So.Energy & Ombudsman
It has been hard work, but I finally have a sensible final bill from So.Energy. It was only Electricity that was the issue. The problem was ...
Broadband services are a wonderful innovation of our time, using multiple frequency bands (hence the name) to carry signals over wires (us...
It seems there is something of a standard test string for anti virus ( wikipedia has more on this). The idea is that systems that look fo...
For many years I used a small stand-alone air-conditioning unit in my study (the box room in the house) and I even had a hole in the wall fo...
You are not excluding liability; you are limiting it, and so the rules under s57 are probably more relevant?ReplyDelete
The one I quoted covers restricting and excluding. I'll read 57!Delete
OK Section 57 prohibits exclusion, and limitation if it is not at least a money back guarantee, by my reading - agreed?Delete
Oops — yes, you are right. My apologies.Delete
However, I would read that particular section — s65(2) — as relating very specifically to the issue of "voluntary acceptance of risk" ("volenti non fit injuria" in older texts).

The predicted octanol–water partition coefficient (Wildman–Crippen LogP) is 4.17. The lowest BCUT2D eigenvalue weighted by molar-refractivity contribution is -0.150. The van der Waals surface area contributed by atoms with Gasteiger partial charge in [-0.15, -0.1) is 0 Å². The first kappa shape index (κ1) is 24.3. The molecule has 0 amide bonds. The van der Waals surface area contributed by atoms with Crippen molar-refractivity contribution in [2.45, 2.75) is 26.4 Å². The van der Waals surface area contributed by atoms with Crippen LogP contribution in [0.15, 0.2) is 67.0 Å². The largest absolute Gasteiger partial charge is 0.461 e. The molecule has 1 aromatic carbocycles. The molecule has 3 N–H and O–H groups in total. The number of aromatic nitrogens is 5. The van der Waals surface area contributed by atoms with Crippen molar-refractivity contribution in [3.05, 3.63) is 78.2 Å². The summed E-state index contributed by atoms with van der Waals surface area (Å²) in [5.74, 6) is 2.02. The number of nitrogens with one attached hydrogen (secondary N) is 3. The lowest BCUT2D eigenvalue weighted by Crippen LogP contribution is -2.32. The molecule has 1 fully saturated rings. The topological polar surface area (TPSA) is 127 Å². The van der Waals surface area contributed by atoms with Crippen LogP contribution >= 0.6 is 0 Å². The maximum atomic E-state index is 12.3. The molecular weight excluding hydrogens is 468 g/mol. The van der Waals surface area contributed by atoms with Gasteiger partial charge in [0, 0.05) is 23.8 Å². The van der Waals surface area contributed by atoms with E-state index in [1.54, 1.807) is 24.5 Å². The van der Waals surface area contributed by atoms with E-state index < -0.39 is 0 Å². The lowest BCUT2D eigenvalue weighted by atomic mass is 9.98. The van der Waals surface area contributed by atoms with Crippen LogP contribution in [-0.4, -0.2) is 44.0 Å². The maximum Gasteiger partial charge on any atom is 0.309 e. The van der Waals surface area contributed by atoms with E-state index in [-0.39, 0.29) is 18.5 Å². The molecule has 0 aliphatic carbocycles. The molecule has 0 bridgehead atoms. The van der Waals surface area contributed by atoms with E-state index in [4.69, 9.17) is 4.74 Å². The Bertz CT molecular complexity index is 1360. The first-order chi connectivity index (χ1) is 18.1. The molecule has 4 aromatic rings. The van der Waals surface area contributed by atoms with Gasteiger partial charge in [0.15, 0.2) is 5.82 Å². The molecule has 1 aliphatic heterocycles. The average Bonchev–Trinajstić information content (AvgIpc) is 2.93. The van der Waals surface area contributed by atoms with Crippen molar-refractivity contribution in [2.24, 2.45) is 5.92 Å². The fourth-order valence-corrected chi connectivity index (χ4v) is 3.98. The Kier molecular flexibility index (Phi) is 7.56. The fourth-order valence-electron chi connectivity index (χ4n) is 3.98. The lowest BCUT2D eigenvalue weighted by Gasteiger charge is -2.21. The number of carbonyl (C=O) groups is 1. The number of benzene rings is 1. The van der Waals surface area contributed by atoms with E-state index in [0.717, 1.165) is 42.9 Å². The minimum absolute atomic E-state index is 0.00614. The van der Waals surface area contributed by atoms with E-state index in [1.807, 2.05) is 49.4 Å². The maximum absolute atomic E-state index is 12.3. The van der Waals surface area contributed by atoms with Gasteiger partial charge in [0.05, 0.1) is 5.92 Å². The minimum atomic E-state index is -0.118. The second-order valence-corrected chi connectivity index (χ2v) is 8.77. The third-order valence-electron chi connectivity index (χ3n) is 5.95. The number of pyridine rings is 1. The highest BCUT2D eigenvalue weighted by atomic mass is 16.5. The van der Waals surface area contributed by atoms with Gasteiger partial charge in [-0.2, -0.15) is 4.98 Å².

This is a specific thing: "voluntarily accepting risk" is a complete defence under the law of negligence. As a result of this (although, probably the case beforehand too), simply saying "you accept all risk" or similar does not mean that a trader can claim that the consumer voluntarily accepted all the risk and so cannot make a claim of negligence, although the inclusion of "merely" means that a trader can use volenti as a defence, but needs to do more than just point to a clause in a contract restricting liability.
I would not read it as having an impact on your liability restrictions, although other sections of the Act probably do bite.